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The Executive Order on Protecting
Vulnerable Newborn and Infant Children:
A Pro-Life Legal Analysis
Jennifer Popik, J.D. | 05 October 2020
On September 25, President Donald Trump issued an Executive Order on Protecting Vulnerable Newborn and Infant Children.[i] This Order is an important and much-needed step in ensuring that both babies born very early, born with disabilities, or born in an attempted abortion get the protection due to them through several already existing laws. While this is a big step forward, the Executive Order (EO) can only reach so far and can only enforce existing law.
President Trump issued the Executive Order in response to the concern that hospitals sometimes refuse to provide medical screening and stabilizing treatment to newborns based on some troubling criteria. When a baby could survive or at least be given a shot to survive with treatment, health care providers often take suspect considerations into account, like the quality of life of having a disability or needing ongoing support measures. Providers are often not screening the baby or they are giving the parents biased information to dissuade treatment.
Specifically, the EO addresses the denial of treatment issues in hospitals with emergency rooms under the Emergency Medical Treatment and Labor Act (EMTALA).[ii] The EO also prevents any recipient of federal funding from discriminating against individuals with disabilities per Section 504 of the Rehabilitation Act (29 U.S.C. 794).
Last year, Virginia Gov. Ralph Northam (D) sparked a firestorm of controversy in a radio interview during the Virginia legislature's debate over removing some scant requirements dealing with babies born alive in an attempted abortion. Northam, speaking broadly, said, "The infant would be delivered. The infant would be kept comfortable. The infant would be resuscitated if that’s what the mother and the family desired, and then a discussion would ensue between the physicians and the mother.”[iii]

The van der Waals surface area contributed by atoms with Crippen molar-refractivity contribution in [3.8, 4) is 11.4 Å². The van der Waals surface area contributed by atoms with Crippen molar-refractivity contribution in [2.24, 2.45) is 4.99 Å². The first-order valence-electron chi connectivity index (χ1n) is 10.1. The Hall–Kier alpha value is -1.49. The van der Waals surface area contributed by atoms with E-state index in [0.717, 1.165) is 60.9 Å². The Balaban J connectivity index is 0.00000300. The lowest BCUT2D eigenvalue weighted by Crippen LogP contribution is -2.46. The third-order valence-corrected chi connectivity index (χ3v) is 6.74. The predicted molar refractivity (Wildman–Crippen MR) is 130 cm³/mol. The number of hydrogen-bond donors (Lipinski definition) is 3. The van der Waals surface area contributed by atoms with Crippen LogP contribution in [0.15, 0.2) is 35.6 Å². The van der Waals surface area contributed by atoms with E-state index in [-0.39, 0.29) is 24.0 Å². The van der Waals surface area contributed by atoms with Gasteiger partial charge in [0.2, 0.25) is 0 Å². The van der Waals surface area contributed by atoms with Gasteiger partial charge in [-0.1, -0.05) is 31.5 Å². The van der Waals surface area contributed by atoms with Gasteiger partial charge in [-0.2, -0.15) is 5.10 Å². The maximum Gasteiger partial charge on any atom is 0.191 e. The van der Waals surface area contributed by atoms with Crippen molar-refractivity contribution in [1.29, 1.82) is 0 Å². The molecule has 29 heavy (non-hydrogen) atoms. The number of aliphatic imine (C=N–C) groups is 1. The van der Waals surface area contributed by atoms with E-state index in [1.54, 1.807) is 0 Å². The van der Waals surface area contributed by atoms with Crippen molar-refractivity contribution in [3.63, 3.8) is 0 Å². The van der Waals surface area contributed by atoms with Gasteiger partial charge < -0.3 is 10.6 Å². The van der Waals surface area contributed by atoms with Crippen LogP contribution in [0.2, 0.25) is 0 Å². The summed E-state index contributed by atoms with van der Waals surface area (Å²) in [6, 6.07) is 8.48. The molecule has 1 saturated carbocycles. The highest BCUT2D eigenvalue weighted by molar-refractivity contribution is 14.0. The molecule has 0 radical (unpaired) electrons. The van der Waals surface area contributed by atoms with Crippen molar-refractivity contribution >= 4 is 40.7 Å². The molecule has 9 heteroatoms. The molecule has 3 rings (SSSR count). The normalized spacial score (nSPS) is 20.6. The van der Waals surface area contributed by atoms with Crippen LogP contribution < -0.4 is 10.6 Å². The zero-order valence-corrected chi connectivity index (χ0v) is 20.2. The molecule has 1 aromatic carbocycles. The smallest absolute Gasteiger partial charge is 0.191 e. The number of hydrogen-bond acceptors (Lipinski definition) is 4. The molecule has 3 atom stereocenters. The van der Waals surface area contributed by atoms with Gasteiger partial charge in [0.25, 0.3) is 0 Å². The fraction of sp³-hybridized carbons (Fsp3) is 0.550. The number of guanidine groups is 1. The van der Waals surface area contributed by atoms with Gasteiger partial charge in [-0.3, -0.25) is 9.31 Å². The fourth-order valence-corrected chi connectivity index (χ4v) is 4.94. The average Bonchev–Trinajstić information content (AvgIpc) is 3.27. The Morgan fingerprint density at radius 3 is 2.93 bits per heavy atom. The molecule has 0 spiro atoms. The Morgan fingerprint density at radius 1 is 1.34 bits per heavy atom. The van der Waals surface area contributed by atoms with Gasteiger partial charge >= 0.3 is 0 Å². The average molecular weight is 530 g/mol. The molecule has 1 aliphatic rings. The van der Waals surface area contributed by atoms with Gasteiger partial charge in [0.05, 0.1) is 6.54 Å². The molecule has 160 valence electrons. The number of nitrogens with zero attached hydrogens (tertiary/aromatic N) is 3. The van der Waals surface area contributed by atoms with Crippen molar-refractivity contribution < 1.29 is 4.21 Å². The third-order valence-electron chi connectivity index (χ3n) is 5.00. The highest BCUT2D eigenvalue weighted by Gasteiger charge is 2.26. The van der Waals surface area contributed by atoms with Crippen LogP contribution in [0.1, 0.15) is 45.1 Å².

Unfortunately, Northam, a pediatric neurologist, is not only misunderstanding the fact that providers cannot discriminate against babies, but in many cases, they are ignoring the law by not providing treatment. Even worse, there is no reason to believe he is an outlier in the medical profession on this point of view.
The EO sends a strong signal to hospitals that they have a legal duty to screen and potentially treat newborns - that the screening, in particular, is not up for debate. Frequently, physicians and hospital staff simply tell the parents there is nothing that can be done. However, the EO emphasizes that denials of treatment cannot be "because they believe these infants may not survive, may have to live with long-term disabilities, or may have a quality-of-life deemed to be inadequate."[iv]
By way of background, this issue first came to a head in the 1980s, where there were several high-profile cases of denial of lifesaving medical treatment to children born with disabilities. The two that garnered the most attention were the Bloomington, Indiana, "Infant Doe" case—an infant with Down syndrome who was denied a basic procedure and as a result starved to death—and the Long Island, New York, "Baby Jane Doe" case—an infant with spina bifida who, despite the initial denial of treatment, survived.
After major efforts by the pro-life and disability rights movements, Congress passed the Child Abuse Amendments of 1984, which created a standard of care for infants born with disabilities. However, there is considerable evidence that today this standard is not enforced and largely ignored in neonatal intensive care units throughout the nation. This EO seeks to enforce those standards again.
In addition to the troubling cases of the denial of treatment to babies born prematurely or born with significant disability, it became increasingly brought to light that babies were being born alive in attempted abortions-- and left to die.